With limestone viaducts, snow-capped peaks,
swan-dotted lakes and emerald green valleys, Switzerland has scenery you may never
tire of. It is also refreshingly easy for international visitors to hike or
bike through the enthralling countryside via affordable and genuinely straightforward
train, bus and ferry systems. To get under the skin of rural Switzerland, leave
the car behind. Simply rely on the country’s fantastic public transport and
your own two feet.
Take a train (bus or ferry) to the trails
Elsewhere in the world, using trains to travel
around rural areas is often impractical, as stations are few and far between and
schedules are rarely synchronised. But Switzerland's train system is second only
to Japan's for its comprehensiveness and frequency of use by locals. Train
schedules match up smoothly, meaning that visitors rarely wait to make
connections, and the country's buses and ferries also run like clockwork -- as
would be expected in a country that famously makes the world’s most precise timepieces.
Public transport in Switzerland is so good that
there are nine car-free villages. Jungfrau-Aletsch, for instance, located on a Unesco World Heritage-designated glacier's
edge, can be accessed by rail, bus, bike or foot.
In 2008, the non-profit organisation SwitzerlandMobility launched a 19,000km network of hiking, cycling and canoeing routes that
are tightly integrated with rail, bus and ferry services, bike rental stations
and overnight accommodations. Use the
group's website to plot a map-based itinerary, choosing from more
than 600 signposted routes, 100 bed-and-breakfasts and 4,000 points of
interest. Every listed route is linked to at least one of 24,000 public
transport stops, with timetables a click away.
To speed up your planning, SwitzerlandMobility presents
ready-made itineraries that range from daytrips to cross-country
hikes. For example, from Zurich, visitors can take an easy day
hike to the Albis Pass. Take train Number 302 from Zürich Hauptbahnhof (the
main railway station) to Zürich Triemli–Uetliberg, and then follow the yellow
signposts on a 14km-trek. The trail passes through the Black Forest, rising 700m in elevation along mountain paths lined with wild garlic, and eventually
presents views of the distant Glarner Alps.
The site also advises which routes are best for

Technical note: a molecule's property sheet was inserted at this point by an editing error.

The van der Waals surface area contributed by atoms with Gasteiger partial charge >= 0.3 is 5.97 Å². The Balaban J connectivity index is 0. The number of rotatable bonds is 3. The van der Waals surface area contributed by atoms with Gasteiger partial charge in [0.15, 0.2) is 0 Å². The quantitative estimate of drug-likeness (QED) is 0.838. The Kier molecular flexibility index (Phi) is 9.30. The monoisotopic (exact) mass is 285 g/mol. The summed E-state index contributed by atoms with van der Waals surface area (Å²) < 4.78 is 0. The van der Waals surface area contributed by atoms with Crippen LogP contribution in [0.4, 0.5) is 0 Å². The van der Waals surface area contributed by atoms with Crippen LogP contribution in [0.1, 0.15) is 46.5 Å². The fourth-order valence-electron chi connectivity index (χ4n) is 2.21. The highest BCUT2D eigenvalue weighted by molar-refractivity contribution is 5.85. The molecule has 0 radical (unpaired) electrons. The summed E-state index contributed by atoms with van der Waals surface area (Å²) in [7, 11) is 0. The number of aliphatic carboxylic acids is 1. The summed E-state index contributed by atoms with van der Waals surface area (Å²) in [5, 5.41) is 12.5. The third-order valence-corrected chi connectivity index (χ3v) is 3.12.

less athletic people, and which ones will challenge the physically fit. The
routes cover most of Switzerland, with a few rarely accessed areas left out. The
SwitzerlandMobility website even has a free companion iPhone
app to let visitors plot their next moves on the go.
E-bike the Alps
If you are intimidated by the idea of cycling in
the Swiss Alps, you may prefer to rent an electric bike, or e-bike, which gives
your pedalling a mechanical boost and spares you from breaking a sweat. Switzerland
has 400 combined bicycle and e-bike stations along 8,800km of signposted cycle
routes. The stations customarily allow cyclists to swap out fresh e-bike batteries
as a complimentary service included with the rental rate, which is typically 50
Swiss francs a day. Many inns also provide sockets that can be used to recharge
batteries while you break for a meal or stay the night. Book the right e-bike
or traditional bike for your size via Rent a Bike, and find a map of e-bike routes with battery-swap points at Veloland.ch under its "Flyer bike" section.
If planning the logistics of bike rentals,
lodging and rail transport intimidates you, turn to the tour company SwissTrails, which will organise your whole trip for a fee. Note: traditional
pedal-powered bicycles are more widely available as rentals than e-bikes. For
spontaneous rentals, reserve a traditional bike through Switzerland
Tourism because the kiosks at bicycle rental stations
often require credit
cards that have microchips embedded in them (which are standard in Europe,
but are rarely possessed by Americans).
Hikers and cyclists may also like Fast
Baggage, a luggage-forwarding service introduced in
2005 that has since expanded to cover a large swath of Switzerland. Drop off
your luggage at any one of 45 train stations before 9 am and the luggage will
be available for pick-up at your destination rail station after 6 pm the same
day. This service comes in handy when you choose to hike, bike, or canoe a leg
of the journey, a task made more difficult with bags involved. The fee is 22 Swiss
francs each way, much cheaper than the exorbitant cost of gas to make an
equivalent journey in a rental car.
If your ideal itinerary does not take you near
those 45 stations, try an alternate luggage-forwarding service from the tour
company SwissTrails. It covers even the smallest of rural villages at somewhat higher rates
than the Swiss Rail service.
A pass to savings
To save money and time, rail passes allow
travellers to hop on and off the trains, buses and ferries that crisscross the
country on 13,000 miles of routes. Rail passes can save foreign visitors up to
half of the price paid by residents, thanks to tourism-promotion subsidies from
the Swiss government.
Among the various
Swiss rail passes, hikers and cyclists
will generally prefer the Swiss
Flexi Pass, ideal when you want
unlimited, spontaneous travel on a couple of days during your trip and do not
need public transport on other days. A Swiss Flexi Pass sold via booking
Europe for three non-consecutive days of unlimited
train travel recently cost 236 Swiss francs for two people, substantially
less than renting and fuelling a rental car. Passes are also sold at rail
To plot your car-free itinerary, a good starting
point is the English-language version of the website for Swiss Federal Railways. Also helpful is
the Bradt Travel Guides’ Switzerland
Without a Car, which describes
every railway line and what there is to see walking, hiking or cycling near